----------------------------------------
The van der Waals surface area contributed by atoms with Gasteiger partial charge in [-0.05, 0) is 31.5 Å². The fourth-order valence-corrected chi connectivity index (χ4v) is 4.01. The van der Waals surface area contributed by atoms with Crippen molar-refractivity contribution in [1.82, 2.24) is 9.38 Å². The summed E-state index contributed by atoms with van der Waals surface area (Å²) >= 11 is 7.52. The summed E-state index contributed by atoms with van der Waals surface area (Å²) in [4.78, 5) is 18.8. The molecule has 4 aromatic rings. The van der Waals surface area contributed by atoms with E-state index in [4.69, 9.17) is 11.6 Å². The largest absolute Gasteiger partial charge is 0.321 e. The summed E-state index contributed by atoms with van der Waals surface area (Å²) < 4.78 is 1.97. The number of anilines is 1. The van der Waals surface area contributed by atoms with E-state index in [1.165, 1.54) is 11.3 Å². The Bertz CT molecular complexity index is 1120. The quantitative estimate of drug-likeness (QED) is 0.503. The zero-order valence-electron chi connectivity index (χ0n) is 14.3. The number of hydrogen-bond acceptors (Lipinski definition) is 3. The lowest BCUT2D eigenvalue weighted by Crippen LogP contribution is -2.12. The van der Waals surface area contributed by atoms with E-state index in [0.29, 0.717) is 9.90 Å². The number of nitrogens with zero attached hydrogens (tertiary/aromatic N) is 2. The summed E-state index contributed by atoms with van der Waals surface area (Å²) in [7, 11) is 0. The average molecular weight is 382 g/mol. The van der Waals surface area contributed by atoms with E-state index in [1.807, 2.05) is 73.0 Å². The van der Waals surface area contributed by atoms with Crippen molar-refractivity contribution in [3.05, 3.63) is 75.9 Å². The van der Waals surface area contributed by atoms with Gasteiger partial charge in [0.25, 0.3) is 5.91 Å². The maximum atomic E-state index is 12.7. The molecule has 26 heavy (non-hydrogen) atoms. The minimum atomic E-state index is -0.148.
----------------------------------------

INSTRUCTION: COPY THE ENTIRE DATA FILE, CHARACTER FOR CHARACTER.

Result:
The van der Waals surface area contributed by atoms with Gasteiger partial charge in [-0.05, 0) is 31.5 Å². The fourth-order valence-corrected chi connectivity index (χ4v) is 4.01. The van der Waals surface area contributed by atoms with Crippen molar-refractivity contribution in [1.82, 2.24) is 9.38 Å². The summed E-state index contributed by atoms with van der Waals surface area (Å²) >= 11 is 7.52. The summed E-state index contributed by atoms with van der Waals surface area (Å²) in [4.78, 5) is 18.8. The molecule has 4 aromatic rings. The van der Waals surface area contributed by atoms with E-state index in [4.69, 9.17) is 11.6 Å². The largest absolute Gasteiger partial charge is 0.321 e. The summed E-state index contributed by atoms with van der Waals surface area (Å²) < 4.78 is 1.97. The number of anilines is 1. The van der Waals surface area contributed by atoms with E-state index in [1.165, 1.54) is 11.3 Å². The Bertz CT molecular complexity index is 1120. The quantitative estimate of drug-likeness (QED) is 0.503. The zero-order valence-electron chi connectivity index (χ0n) is 14.3. The number of hydrogen-bond acceptors (Lipinski definition) is 3. The lowest BCUT2D eigenvalue weighted by Crippen LogP contribution is -2.12. The van der Waals surface area contributed by atoms with E-state index in [0.29, 0.717) is 9.90 Å². The number of nitrogens with zero attached hydrogens (tertiary/aromatic N) is 2. The summed E-state index contributed by atoms with van der Waals surface area (Å²) in [7, 11) is 0. The average molecular weight is 382 g/mol. The van der Waals surface area contributed by atoms with E-state index in [1.807, 2.05) is 73.0 Å². The van der Waals surface area contributed by atoms with Crippen molar-refractivity contribution in [3.05, 3.63) is 75.9 Å². The van der Waals surface area contributed by atoms with Gasteiger partial charge in [0.25, 0.3) is 5.91 Å². The maximum atomic E-state index is 12.7. The molecule has 26 heavy (non-hydrogen) atoms. The minimum atomic E-state index is -0.148.